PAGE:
Assessment processes in support of such decisions can involve having to assemble and manipulate substantial amounts of evidence. Decisions are then made on the basis of judgements about the quality and reliability of that evidence and the extent to which it supports a given interpretation. Moreover, although there may be a large volume of information relating to the decision at hand, it may be of only partial relevance, incomplete, uncertain or even conflicting.
There may be disputed interpretations of the evidence, perhaps because some people may appear to be biased by excessive reliance on a particular source in the face of contradictory, or more equivocal, evidence from elsewhere. Hence, in order to provide a justified interpretation of the available evidence, which can be audit-traced from start to finish, it is necessary to judge transparently both the quality of the data and the quality of the interpretation and modelling process. A systematic approach to the assessment of such evidence therefore allows the levels of confidence in such data to be quantified and justified.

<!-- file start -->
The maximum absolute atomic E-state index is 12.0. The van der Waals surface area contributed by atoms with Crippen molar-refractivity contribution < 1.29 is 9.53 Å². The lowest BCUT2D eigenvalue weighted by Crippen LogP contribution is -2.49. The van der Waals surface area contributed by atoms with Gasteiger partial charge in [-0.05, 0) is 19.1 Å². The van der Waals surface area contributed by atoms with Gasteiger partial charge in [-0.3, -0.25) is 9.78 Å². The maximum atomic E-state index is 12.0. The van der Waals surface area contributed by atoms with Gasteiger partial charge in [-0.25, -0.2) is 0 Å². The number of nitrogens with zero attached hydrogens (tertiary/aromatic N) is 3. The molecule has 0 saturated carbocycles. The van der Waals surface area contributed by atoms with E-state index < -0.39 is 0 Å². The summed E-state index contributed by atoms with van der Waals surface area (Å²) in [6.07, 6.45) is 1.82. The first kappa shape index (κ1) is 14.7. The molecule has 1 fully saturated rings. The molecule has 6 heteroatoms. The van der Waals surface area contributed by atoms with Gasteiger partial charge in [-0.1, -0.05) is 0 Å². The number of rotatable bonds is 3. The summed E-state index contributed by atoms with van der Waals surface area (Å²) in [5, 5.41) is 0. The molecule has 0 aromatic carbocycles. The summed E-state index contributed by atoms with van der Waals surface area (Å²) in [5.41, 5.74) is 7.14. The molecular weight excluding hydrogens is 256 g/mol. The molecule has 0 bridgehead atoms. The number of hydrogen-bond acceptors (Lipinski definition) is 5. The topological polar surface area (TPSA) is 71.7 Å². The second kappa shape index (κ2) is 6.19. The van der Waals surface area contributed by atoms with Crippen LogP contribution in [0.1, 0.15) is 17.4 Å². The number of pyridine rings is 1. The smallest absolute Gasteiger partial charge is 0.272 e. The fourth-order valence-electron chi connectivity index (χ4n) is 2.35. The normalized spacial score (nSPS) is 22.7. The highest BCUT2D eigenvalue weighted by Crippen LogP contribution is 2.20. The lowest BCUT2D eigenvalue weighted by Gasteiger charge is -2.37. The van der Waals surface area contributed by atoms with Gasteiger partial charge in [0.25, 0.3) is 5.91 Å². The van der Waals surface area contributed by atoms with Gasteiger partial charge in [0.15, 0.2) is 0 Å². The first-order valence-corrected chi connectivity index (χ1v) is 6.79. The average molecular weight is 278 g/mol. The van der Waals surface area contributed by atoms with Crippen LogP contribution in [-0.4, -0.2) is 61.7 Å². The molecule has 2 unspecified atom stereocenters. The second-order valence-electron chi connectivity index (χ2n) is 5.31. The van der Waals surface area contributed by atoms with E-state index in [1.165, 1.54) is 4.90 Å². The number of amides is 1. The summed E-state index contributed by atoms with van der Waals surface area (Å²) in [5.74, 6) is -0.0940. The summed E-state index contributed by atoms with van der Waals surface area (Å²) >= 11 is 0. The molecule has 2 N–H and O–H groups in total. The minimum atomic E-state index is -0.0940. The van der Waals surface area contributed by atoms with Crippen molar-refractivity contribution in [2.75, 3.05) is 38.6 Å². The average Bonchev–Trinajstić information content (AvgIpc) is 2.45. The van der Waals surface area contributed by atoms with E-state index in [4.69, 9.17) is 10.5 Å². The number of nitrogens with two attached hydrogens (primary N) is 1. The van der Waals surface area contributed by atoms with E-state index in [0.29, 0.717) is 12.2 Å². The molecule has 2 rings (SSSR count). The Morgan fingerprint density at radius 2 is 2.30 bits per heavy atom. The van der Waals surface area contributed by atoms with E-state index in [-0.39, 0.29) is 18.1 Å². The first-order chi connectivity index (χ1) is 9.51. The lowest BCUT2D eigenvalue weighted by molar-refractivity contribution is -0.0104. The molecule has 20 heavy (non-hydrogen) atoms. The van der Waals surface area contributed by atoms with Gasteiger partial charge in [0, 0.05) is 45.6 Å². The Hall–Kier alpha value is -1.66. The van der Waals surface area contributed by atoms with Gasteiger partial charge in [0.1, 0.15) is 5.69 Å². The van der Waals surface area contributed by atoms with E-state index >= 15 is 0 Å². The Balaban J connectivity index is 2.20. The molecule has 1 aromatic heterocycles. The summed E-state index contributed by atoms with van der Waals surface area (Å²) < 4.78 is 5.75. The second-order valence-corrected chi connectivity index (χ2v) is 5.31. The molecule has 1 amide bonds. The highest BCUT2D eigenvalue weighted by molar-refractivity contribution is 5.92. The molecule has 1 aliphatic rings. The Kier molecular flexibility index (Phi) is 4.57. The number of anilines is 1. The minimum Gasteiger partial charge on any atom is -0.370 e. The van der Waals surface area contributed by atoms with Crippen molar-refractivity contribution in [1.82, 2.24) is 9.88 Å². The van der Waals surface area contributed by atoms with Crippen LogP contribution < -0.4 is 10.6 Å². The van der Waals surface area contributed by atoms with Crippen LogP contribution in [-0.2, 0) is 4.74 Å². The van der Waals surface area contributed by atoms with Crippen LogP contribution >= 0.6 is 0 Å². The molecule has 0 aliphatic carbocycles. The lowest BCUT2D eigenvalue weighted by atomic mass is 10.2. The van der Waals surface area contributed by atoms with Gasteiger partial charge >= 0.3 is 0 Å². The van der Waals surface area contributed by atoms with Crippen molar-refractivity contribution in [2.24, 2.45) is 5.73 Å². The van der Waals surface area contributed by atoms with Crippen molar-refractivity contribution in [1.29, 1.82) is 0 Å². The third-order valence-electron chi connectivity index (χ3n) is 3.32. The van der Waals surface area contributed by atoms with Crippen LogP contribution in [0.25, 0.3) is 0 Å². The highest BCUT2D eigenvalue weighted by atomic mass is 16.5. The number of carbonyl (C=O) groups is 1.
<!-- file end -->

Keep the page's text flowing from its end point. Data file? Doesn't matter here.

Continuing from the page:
Evidence support logic has been developed as a deliberative process for addressing questions of confidence in decisions based on uncertain evidence. The aim of ESL is to guide understanding of how the evidence combines to support confidence judgments, and to identify the amount of uncertainty or conflict associated with evidence relating to a particular decision. This understanding can be used to make a robust case for a particular decision that is subject to uncertainty, and/or to identify key areas of conflict or uncertainty that represent priorities for further investigation and analysis in order to build confidence in the overall outcomes.
Overview of evidence support logic